Turn your district into a customer service machine
Public school leaders have grown accustomed to the ground shifting beneath their feet.
Budgets shrink year to year. Testing requirements change in a blink. Teacher certification guidelines are revised and rewritten, seemingly without warning.
The one constant we could always rely on was this: Come fall, students would be there, waiting. These days, though, even that’s not a given.
More parents are shopping schools. With the growth of charters and the availability of vouchers to attend private institutions, public schools are no longer the schools of default. We need to be schools of choice—and we need to recognize that our schools are among many options available to parents.
Even if we firmly believe that our schools offer the best learning opportunities for students, we realize that other criteria can influence a family’s decision.
So, what’s the solution?
Experience has taught us that we need to do more to keep families connected to our schools. Some districts hire marketing firms to polish their public image, while others invest millions in advertising.
At Fort Wayne Community Schools in Indiana, while we have increased our marketing efforts, we’ve also taken another approach: improved customer service. Making the transition from a default backyard institution to a customer-centric destination requires serious operational and philosophical changes.
Revamp the system
At Fort Wayne, we wanted to show our community that we were committed to listening and responding thoughtfully to their concerns. But traditional email and phone systems weren’t getting the job done. Too many messages got lost or simply never reached the right person.
Occasionally people would call or visit, and walk away from the experience without answers. We knew our employees were trying in earnest to meet the community’s needs, but we didn’t have the right systems to ensure we were following through on those expectations.
Enter Let’s Talk!, a cloud-based listening station for K12 schools from Virginia-based K12 Insight. The technology makes it possible to solicit community feedback through a button on our school district website. Every comment is automatically routed to the right staff member to issue a response, usually within 48 hours.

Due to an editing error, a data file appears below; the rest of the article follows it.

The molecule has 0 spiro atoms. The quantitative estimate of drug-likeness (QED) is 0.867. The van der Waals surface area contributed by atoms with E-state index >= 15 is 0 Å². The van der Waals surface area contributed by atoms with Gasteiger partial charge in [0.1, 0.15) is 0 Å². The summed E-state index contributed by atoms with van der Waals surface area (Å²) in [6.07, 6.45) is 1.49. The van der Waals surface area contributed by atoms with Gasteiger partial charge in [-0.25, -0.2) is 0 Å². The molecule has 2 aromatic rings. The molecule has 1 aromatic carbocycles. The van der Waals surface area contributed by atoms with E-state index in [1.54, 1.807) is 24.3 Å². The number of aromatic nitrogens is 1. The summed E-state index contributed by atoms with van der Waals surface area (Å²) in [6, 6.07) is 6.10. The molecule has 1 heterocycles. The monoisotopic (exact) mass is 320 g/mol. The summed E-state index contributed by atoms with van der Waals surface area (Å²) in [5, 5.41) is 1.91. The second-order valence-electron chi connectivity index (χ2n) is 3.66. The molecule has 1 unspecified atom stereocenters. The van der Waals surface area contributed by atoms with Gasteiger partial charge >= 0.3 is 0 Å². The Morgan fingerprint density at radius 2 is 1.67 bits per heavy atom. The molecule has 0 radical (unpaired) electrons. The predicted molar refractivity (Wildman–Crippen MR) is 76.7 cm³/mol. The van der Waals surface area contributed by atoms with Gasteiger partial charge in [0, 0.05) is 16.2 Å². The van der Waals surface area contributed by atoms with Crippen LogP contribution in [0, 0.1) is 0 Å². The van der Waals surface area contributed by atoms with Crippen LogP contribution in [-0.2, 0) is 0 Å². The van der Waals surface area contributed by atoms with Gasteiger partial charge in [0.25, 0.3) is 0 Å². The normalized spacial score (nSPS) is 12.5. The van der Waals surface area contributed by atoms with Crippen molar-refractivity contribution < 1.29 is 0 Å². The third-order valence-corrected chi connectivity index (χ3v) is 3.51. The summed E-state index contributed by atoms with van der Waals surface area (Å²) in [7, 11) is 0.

On the back end, each interaction is funneled into a dashboard where team members can gauge response times, identify trending issues and flag potential crises in need of fast attention.
No more messages falling through the cracks. No more missed opportunities. If a community member reaches out to us with a question, comment or concern, they expect a response—and we’re committed to giving them one.
Create a process that scales
A reputation for good customer service isn’t born out of a handful of feel-good exchanges. Employees at every level must embrace your approach and know how to implement it in the context of everyday situations. Technology can help, but it’s just a tool.
The onus is on the district to ensure that a commitment to customer service extends to every faculty and staff member. It isn’t enough for the communications office, or the food services department, or the counseling office to be good at customer service. Once an expectation for good customer service is created, your community will expect you to honor it. Everyone is accountable.
Train every member of your team
Be as transparent as possible about your plans for listening and responding to your community. Make sure anyone who interacts with the public receives the education and the professional development to effectively meet your goals.
Every community member should know that you are committed to listening and responding to their concerns. If you have a special process or tool for collecting community feedback, do the outreach. Make sure people know what resources are available to them, and that they use them. Otherwise, what’s the point?
Customer service isn’t just something you do; if done right, it’s what sets you apart.
Wendy Robinson is superintendent of the 31,000-student Fort Wayne Community School District in Indiana. She can be reached at: email@example.com.